“Conley’s guilty plea was not knowing, intelligent or voluntary violating his rights,” the attorneys wrote in the petition. “Counsel performed deficiently by advising Conley to plead guilty in a proceeding which afforded him no sentencing benefit and effectively waived his right to a jury determination of his penalty.”
The petition also takes issue with Andrew Conley’s trial attorney not sufficiently cross-examining a pathologist and psychologist who testified at the sentencing hearing.
“Materially inaccurate information used to sentence Conley to life without parole includes information that he was a sociopath or psychopath, had sociopathic symptoms, that the victim was alive at the time the plastic bag was applied, and that the victim suffered a sexual assault,” Cleary and Eltzroth conclude.
Arguments will be heard in Ohio County court in December. The hearing could last more than a week as Conley’s appellate attorneys are planning to have multiple witnesses, including Bridget Conley, a psychologist, and a pathologist.
Dearborn-Ohio County Prosecutor Lynn Deddens said the state will fight any change in Andrew Conley’s sentence.
“We intend to vigorously defend the just sentence imposed by circuit court in 2010. His actions were just as heinous in 2010 as they are today,” said Deddens.
The prosecutor said she may also call witnesses to testify in favor of the life sentence.
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Andrew Conley Appeal
A Rising Sun teenager’s sentence of life without parole for killing his 10-year-old brother is under review by the Indiana Supreme Court.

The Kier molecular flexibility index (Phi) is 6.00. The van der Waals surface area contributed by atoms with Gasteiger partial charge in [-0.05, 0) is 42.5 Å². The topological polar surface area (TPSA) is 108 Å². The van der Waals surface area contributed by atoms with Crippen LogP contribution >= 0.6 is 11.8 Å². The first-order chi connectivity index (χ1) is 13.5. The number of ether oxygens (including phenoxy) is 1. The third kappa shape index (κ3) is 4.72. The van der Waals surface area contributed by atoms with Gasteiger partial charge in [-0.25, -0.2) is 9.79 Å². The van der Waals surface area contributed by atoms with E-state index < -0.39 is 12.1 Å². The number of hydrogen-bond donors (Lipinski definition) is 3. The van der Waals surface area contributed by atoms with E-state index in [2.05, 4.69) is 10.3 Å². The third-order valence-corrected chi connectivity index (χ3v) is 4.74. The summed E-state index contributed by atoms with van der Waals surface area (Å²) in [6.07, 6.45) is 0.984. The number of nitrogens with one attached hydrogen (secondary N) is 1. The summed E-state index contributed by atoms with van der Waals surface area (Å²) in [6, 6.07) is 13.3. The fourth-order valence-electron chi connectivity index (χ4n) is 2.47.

Andrew Conley was 17 when he choked, suffocated and beat his brother Conner to death. In February, 12 years after the murder, a unanimous Court of Appeals ordered a new sentencing hearing. The court said Conley’s defense lawyers failed to present evidence that teenagers’ brains aren’t fully developed, and didn’t even bring up a U-S Supreme Court decision predating the murder which suggested life sentences for juveniles are inherently suspect. The court also faulted Conley’s attorneys for failing to present evidence of Conley’s mental health issues, including a history of abuse and neglect.
n oral arguments, the justices offered few clues to their view of the case. Justice Christopher Goff said the U-S Supreme Court ruling presents a major obstacle to upholding a life sentence. But Chief Justice Loretta Rush said her review of the lower court record appears to show Conley’s lawyers did raise the issues surrounding their client’s age, though not in as much detail as on appeal. She questioned whether there’s grounds to throw out Conley’s sentence on grounds which have been heard and rejected before.
Conley is one of just three Hoosiers serving life without parole for a crime committed as a minor. The others were convicted in the murder of a South Bend police officer, and a Muncie stickup attempt which ended in the murder of a Ball State student. But while the U-S Supreme Court took a dim view of treating minors as “the worst of the worst,” the high court stopped short of declaring life sentences at that age unconstitutional in all circumstances. In May, the justices declined to hear an appeal in the Muncie case which urged them to take that step.